I had been toying with the idea of using this group’s second UK hit in this spot for some while and this would have been an ideal opportunity but I decided its title might be a little insensitive in connection with someone recently deceased. (It was also from 1970.)

Here’s one that wasn’t a UK hit at all but whose refrain has stuck in my mind for all those years – without me really remembering who had sung it.

The First Edition: But You Know I Love You

I note that Kenny’s Guardian obituary (see link above) says Ruby, Don’t Take Your Love to Town, the group’s first UK hit, was written from the viewpoint of a Vietnam veteran. At the time the story was that “the crazy Asian war” of the song’s lyric was actually the Korean War.

Kenneth Donald (Kenny) Rogers: 21/8/1938 – March 20/3/2020. So it goes.

Friday on my Mind 187: You Don’t Own Me

This wasn’t a hit for Lesley Gore in the UK (those came only with It’s My Party and Maybe I Know) but when it soars into the chorus with “Don’t tell me what to do…” it is absolutely representative of songs from the early 1960s, though the sentiment it embodies wasn’t.

Lesley Gore: You Don’t Own Me

Not Friday on my Mind 58: Wild Honey

Where does this stand in the panoply of Beach Boys’ singles?

Not very high if you go by its chart placing (no 29 in the UK.)

But to me it’s up there. Not as high as God Only Knows or Good Vibrations certainly, but it’s from that time when the Beach Boys were in their mid-60s pomp.

And it’s also not all that Beach Boys-y.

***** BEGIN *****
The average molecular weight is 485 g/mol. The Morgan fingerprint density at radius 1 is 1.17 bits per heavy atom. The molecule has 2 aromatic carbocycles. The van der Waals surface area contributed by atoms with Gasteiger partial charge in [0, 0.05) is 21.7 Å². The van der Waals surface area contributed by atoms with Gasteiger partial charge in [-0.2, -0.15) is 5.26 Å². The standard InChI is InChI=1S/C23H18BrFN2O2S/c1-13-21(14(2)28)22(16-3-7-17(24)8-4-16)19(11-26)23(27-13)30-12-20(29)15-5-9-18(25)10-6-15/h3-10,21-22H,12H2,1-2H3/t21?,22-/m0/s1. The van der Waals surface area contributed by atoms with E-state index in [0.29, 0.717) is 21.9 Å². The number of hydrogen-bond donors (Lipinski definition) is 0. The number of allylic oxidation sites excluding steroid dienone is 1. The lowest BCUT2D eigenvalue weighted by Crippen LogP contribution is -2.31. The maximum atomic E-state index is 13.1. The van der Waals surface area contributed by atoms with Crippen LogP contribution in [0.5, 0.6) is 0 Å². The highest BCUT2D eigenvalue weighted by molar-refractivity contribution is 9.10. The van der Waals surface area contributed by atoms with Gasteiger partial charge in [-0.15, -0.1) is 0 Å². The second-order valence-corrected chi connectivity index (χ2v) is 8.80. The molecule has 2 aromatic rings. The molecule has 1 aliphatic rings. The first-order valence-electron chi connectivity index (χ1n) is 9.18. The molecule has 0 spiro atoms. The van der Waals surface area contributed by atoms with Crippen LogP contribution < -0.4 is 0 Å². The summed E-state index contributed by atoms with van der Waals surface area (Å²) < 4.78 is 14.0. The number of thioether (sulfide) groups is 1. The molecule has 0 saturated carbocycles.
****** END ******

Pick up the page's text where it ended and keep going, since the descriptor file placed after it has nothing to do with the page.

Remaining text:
The Beach Boys: Wild Honey

Friday on my Mind 185: You Can Never Stop Me Loving You – RIP Kenny Lynch

One of the few black British entertainers – one of the few black faces – to appear on British television in the early 1960s, belonged to Kenny Lynch, who has died this week.

There were US acts of course, such as Sammy Davis Jr, Nat King Cole and Harry Belafonte and Blues and Motown artistes would feature on shows such as Ready, Steady Go! and Top of the Pops but as for British performers Lynch was just about it.

There were quite a few strings to Lynch’s bow, singing on variety shows, popping up on game shows – always with a cheerful demeanour – and he also had a career as an actor but among other songs Lynch wrote Sha La La La La Lee which became a hit for the Small Faces. He was also the first singer to cover a Beatles song (Misery.)

This is his joint biggest UK hit. On it Lynch sounds a bit like Sam Cooke. No small praise.

Kenny Lynch: You Can Never Stop Me Loving You

Kenneth Lynch: 18/3/1938 – 18/12/2019. So it goes.

Friday on my Mind 184: Suspicious Minds

There hasn’t been an Elvis Presley record in any of my music posts – until now: mainly because I was never a particular fan of his.

This song, however, is worth a listen.

Elvis Presley: Suspicious Minds

For comparison purposes here is the original version of the song by its writer (F Zambon if you can make out the record label) singing as Mark James. I assume that Zambon had to give up most of the rights to this for Elvis to record it. His manager, Colonel Parker, was notoriously sharkish in that regard.

Mark James: Suspicious Minds